Making (New Years) Resolutions WorkFebruary 1, 2013
February is notorious for “resolution failure,” just ask any gym, weight-loss program, or smoking cessation program staff. That makes this the perfect time to consider how to make your resolutions successful.
If you are a regular reader of this column, you may recall that I recently wrote that I assign the making of a pledge in my professional practice course at Emily Carr University of Art and Design. A pledge is a resolution, and I am revisiting that topic for several reasons:
- Many of my students develop, as their final assignment, a proposal for an exhibition that includes their own work plus the work of at least two other artists. In December, two former students who pledged to make their proposal become a reality wrote to say they had succeeded.
- When I last wrote about pledges/resolutions, I feel that I did not place enough emphasis on “disclosure.”
- I want to invite you to see the outcome of a disclosed pledge I made last year.
So many artists want to be exhibited and they work hard to that end developing inventory, but their artist statements and their approach to obtaining the exhibition experience they desire is often misguided. Artists who have no or very limited exhibition history can impress exhibit gatekeepers by doing two critical things:
- An artist with limited or no experience should only rarely (read: never) propose a solo exhibition. Proposing your work as part of a group show dramatically increases your chances of success.
- Develop an impressive and compelling thesis (artist statement) for your show, and use all resources possible to vet it and make it irresistible.
The most important part of my students’ assignment to propose a group exhibition that includes their own work is their collective artist statement. An exhibition shines when good work is contextualized by an artist statement that makes you itch to see the work or reveals insights that profoundly impress you.
I mention all this because a resolution to have a show is incomplete and bound to fail. There is no investment in a self-promise to have a show. If, however, you follow my suggestion above, you will immediately involve other artists to exhibit and other people to develop and test the perfect artist statement and all these compatriots will keep you focused and moving forward. Your resolution will not fail in February or ever thereafter.
Currently there is a lot of competition for available opportunities in the art world, so if you are inclined to make a career-related resolution, be sure to take time to craft one that is truly achievable. Test it with peers to ensure that it is as compelling to others as it is to you and the other participants.
It is this involvement with others that leads to my second point: disclosure. Telling your friends and colleagues, writing on your wall on Facebook, or Tweeting about your (carefully developed) goals is a vital part of a successful resolution or pledge. Your friends provide support, direction, encouragement, and reward.
Resolutions or pledges that are not shared are secrets and easy to abandon. But disclosed resolutions are far more successful. Whereas it takes a lot of time and hard work to find the right artists with whom to exhibit and together develop a compelling artist statement, it is easy to disclose. All you have to do is make a few calls, write a post, or contact a few friends.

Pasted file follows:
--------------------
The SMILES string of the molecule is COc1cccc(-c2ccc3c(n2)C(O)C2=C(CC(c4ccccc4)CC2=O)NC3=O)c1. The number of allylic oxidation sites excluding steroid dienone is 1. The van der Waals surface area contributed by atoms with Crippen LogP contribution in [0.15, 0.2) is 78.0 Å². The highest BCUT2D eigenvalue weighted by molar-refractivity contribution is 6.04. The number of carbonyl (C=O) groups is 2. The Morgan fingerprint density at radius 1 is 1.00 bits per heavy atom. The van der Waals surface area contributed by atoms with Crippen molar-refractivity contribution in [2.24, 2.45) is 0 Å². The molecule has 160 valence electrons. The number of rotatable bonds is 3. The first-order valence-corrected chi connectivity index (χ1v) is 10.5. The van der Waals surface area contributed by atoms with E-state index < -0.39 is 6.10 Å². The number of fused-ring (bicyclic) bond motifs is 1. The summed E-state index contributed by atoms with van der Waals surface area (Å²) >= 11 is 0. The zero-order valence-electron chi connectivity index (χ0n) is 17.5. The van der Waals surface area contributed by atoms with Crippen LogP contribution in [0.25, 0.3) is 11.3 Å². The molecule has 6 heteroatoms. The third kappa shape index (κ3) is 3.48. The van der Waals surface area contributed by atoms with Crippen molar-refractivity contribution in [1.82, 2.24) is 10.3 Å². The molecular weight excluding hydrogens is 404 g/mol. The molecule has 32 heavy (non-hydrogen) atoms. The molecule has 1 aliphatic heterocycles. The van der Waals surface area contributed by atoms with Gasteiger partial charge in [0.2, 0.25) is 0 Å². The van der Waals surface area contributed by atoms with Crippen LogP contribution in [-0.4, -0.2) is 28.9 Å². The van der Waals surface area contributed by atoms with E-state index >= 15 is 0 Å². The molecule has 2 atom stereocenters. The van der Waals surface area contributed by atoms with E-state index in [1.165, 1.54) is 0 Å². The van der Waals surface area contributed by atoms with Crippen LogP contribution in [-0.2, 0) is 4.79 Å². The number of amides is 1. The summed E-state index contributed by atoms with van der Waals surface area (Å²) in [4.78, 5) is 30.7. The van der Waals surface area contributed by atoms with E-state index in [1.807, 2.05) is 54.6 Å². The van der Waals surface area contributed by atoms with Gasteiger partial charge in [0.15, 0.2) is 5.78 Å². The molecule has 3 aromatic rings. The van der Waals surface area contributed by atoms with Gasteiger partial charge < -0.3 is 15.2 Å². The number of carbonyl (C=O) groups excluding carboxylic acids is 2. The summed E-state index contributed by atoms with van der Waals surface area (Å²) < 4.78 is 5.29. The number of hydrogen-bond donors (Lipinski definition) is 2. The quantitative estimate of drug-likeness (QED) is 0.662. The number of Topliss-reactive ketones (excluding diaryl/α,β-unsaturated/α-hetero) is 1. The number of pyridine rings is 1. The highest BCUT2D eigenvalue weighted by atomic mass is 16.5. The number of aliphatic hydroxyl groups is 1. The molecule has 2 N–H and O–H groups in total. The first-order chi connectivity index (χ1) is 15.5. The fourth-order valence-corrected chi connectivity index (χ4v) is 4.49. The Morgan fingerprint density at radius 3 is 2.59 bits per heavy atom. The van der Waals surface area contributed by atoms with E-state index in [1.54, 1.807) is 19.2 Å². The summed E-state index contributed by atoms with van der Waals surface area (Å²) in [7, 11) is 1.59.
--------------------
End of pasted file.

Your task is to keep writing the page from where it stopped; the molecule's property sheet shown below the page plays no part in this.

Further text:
So if you made resolutions last month that you really want to happen, I suggest that you revisit them, express them in a seductive or provocative way that lures us into your inquiry or exploration, and then declare your ambition to friends and or professional peers — whomever will provide the most encouragement.
Finally, let me reinforce this methodology by saying, “I walk the walk.” In April 2010, I raised $18,000 for my favourite charity (pal Vancouver, a subsidized residence for qualifying performing arts veterans) and, in the flush of that success, I pledged to raise a similar amount by April 2013. Unable to think of a new and rewarding way to raise funds, my buddy Dwight challenged me to accept a creative challenge that he was certain I could do, but I had serious life-long doubt about my capacity to fulfill.
He wanted me to write a script about a subject of my passion and, believe me, I have wished all my life that I could do that. But no matter how many times I tried I felt my work was no good and the more I failed, the more convinced I was that I would never achieve my greatest dream.
So, buoyed by Dwight’s faith in me, I wrote to the charity pledging (or resolving) to deliver a script for production in the stunning little intimate pal Vancouver Theatre. I pledged to pay all the costs of production and that they could have 100% of the gross ticket revenue.
April 18, my show, Knock Knock, will open. There are only five performances in a very small venue, but I sincerely hope that you will come to see it. It stars Arts Club alumni Warren Kimmel and Susan Anderson, two incredibly talented actor/singers who will bring my musical story to life. Three remarkable Vancouver composers have contributed the score; I have written the lyrics as well as the script, and I have a role onstage. (Deep breath!)
Tickets are available online at www.brownpapertickets.com. Just type Knock Knock into their search engine on their homepage and you’ll see dates and prices. You can print your tickets on your computer at home and bring them to the theatre. It’s easy as pie.
I hope I see you there!
Chris Tyrell Loranger is the author of Artist Survival Skills and Making It!, an arts writer and educator. His popular opinion pieces have appeared in our newsletter since its first issue in 1986. Visit his website, www.christyrell.ca or his art marketing blog http://visualartmerchandising.blogspot.ca, to learn more.